Despite the League Cup victory, Collins had a major bust-up with his players just weeks later.[2] The players strongly criticised the manager for frequently changing the team and formation. It was claimed that almost all of the first team players attended a meeting with chairman Rod Petrie in the hope of removing Collins.[3] Petrie refused to yield to this pressure, and gave Collins his full support. Hibs finished the season in sixth place in the Scottish Premier League.

On 20 December 2007, Collins resigned from Hibernian with immediate effect, despite having been recently linked to the vacant Scotland national team manager job.[4] Hibs' board of directors were angered that Collins' decision was taken just one day after announcing his delight at the opening of the club's new training facilities. Collins had also said in October 2007 that "I never broke a contract during my playing career and I've no intention of doing so now."[5]

The sacking of Lawrie Sanchez by English Premier League side Fulham on 21 December 2007 led some to believe that Collins was being earmarked for the Fulham job.[6] However, this speculation was ended when Roy Hodgson was appointed manager of Fulham.[7] More recently, Collins was linked with the vacancy at West Ham United after the departure of Alan Curbishley. Collins was formally interviewed for the job,[8] but the position was eventually offered to Gianfranco Zola instead.[9]

Charleroi manager

On 15 December 2008, Collins was appointed as the manager of Belgian club Charleroi, replacing Thierry Siquet.[10][11] Collins was reunited with former Hibs striker Abdessalam Benjelloun, but Benjelloun was almost immediately returned to Hibs before being loaned to another Belgian club, Roeselare.[12] Collins announced his departure from Charleroi after the club secured their First Division status near the end of the season.[13]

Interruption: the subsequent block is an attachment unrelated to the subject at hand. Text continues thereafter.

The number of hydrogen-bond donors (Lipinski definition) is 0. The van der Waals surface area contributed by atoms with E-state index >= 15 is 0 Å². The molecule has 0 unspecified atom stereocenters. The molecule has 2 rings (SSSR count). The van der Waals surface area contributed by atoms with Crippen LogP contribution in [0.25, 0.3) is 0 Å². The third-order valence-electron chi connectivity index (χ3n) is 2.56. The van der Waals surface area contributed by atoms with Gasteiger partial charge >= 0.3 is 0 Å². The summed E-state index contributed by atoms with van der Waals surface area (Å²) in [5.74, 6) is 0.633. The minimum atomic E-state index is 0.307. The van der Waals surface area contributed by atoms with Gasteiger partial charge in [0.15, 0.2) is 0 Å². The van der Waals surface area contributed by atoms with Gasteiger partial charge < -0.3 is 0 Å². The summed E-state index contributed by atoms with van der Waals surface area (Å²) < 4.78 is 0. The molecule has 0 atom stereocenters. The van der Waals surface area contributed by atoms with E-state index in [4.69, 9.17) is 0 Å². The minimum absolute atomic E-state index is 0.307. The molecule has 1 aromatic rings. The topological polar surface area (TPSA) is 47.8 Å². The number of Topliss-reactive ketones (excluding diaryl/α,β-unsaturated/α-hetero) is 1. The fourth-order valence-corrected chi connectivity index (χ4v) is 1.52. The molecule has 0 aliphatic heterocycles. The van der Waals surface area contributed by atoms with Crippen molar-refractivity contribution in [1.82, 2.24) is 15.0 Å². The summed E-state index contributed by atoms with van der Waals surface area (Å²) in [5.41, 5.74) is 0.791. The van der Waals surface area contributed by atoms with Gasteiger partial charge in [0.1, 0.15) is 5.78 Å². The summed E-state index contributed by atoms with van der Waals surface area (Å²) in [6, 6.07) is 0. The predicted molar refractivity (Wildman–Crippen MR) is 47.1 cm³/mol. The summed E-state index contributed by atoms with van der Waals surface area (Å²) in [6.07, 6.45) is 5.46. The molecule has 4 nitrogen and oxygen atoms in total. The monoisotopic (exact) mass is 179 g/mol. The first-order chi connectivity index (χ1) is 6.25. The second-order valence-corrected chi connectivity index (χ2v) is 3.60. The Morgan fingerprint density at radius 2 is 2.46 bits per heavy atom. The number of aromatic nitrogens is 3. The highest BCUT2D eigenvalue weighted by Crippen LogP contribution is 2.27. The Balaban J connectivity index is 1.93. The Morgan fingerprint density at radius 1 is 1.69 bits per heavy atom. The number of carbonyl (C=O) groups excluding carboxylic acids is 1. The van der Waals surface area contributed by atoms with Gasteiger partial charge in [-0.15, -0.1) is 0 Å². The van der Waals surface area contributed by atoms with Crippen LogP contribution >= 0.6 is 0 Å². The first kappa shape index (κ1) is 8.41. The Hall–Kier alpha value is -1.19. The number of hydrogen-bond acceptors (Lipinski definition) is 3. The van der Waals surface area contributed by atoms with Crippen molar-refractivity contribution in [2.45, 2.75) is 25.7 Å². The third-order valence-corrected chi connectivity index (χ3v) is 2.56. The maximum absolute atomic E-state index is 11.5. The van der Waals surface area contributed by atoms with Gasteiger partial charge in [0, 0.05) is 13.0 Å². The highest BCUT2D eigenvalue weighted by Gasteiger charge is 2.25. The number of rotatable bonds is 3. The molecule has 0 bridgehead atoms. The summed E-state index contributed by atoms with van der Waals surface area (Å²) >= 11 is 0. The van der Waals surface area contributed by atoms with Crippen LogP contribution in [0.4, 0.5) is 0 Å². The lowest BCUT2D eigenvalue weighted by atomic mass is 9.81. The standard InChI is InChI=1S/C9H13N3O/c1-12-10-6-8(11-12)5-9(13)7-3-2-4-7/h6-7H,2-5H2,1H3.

Statistics

International goals
[14]
# Date Venue Opponent Score Result Competition
1 17 February 1988 King Fahd Stadium, Riyadh  Saudi Arabia 2–1 2–2 Friendly
2 27 March 1991 Hampden Park, Glasgow  Bulgaria 1–0 1–1 ECQG2
3 19 May 1993 Kadriorg Staadion, Tallinn  Estonia 2–0 3–0 WCQG1
4 8 September 1993 Pittodrie, Aberdeen  Switzerland 1–0 1–1 WCQG1
5 7 September 1994 Olympic Stadion, Helsinki  Finland 2–0 2–0 ECQG8
6 12 October 1994 Hampden Park, Glasgow  Faroe Islands 3–0 5–1 ECQG8
7 12 October 1994 Hampden Park, Glasgow  Faroe Islands 5–0 5–1 ECQG8
8 26 April 1995 Stadio Olimpico, Serravalle  San Marino 1–0 2–0 ECQG8
9 5 October 1996 Stadionas Daugava, Riga  Latvia 1–0 2–0 WCQG4
10 23 May 1998 Giants Stadium, East Rutherford, New Jersey  Colombia 1–1 2–2 Friendly
11 10 June 1998 Stade de France, Saint-Denis  Brazil 1–1 1–2 WCGA
12 5 October 1999 Ibrox Stadium, Glasgow  Bosnia and Herzegovina 1–0 1–0 ECQG9
Management
As of 16 May 2009.
Team Nat From To Record
G W D L Win %
Hibernian Scotland 31 October 2006 20 December 2007 54 23 15 16 42.59
Charleroi Belgium 15 December 2008 15 May 2009 18 7 4 7 38.89

References

External links